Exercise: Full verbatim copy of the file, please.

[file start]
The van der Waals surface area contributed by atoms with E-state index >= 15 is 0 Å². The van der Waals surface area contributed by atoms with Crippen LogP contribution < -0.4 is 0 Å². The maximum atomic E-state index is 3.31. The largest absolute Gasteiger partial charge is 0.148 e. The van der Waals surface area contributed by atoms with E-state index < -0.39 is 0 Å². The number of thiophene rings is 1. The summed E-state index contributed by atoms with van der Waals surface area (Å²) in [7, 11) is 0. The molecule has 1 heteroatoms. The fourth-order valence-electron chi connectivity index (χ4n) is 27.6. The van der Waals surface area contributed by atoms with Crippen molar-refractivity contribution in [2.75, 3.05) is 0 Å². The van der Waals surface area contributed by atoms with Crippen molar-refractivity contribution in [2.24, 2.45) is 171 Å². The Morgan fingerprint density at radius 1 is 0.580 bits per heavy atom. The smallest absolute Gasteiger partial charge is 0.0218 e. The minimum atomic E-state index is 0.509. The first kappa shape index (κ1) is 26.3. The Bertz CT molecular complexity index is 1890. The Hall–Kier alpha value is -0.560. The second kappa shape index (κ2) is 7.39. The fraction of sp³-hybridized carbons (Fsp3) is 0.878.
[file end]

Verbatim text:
The van der Waals surface area contributed by atoms with E-state index >= 15 is 0 Å². The van der Waals surface area contributed by atoms with Crippen LogP contribution < -0.4 is 0 Å². The maximum atomic E-state index is 3.31. The largest absolute Gasteiger partial charge is 0.148 e. The van der Waals surface area contributed by atoms with E-state index < -0.39 is 0 Å². The number of thiophene rings is 1. The summed E-state index contributed by atoms with van der Waals surface area (Å²) in [7, 11) is 0. The molecule has 1 heteroatoms. The fourth-order valence-electron chi connectivity index (χ4n) is 27.6. The van der Waals surface area contributed by atoms with Crippen molar-refractivity contribution in [2.75, 3.05) is 0 Å². The van der Waals surface area contributed by atoms with Crippen molar-refractivity contribution in [2.24, 2.45) is 171 Å². The Morgan fingerprint density at radius 1 is 0.580 bits per heavy atom. The smallest absolute Gasteiger partial charge is 0.0218 e. The minimum atomic E-state index is 0.509. The first kappa shape index (κ1) is 26.3. The Bertz CT molecular complexity index is 1890. The Hall–Kier alpha value is -0.560. The second kappa shape index (κ2) is 7.39. The fraction of sp³-hybridized carbons (Fsp3) is 0.878.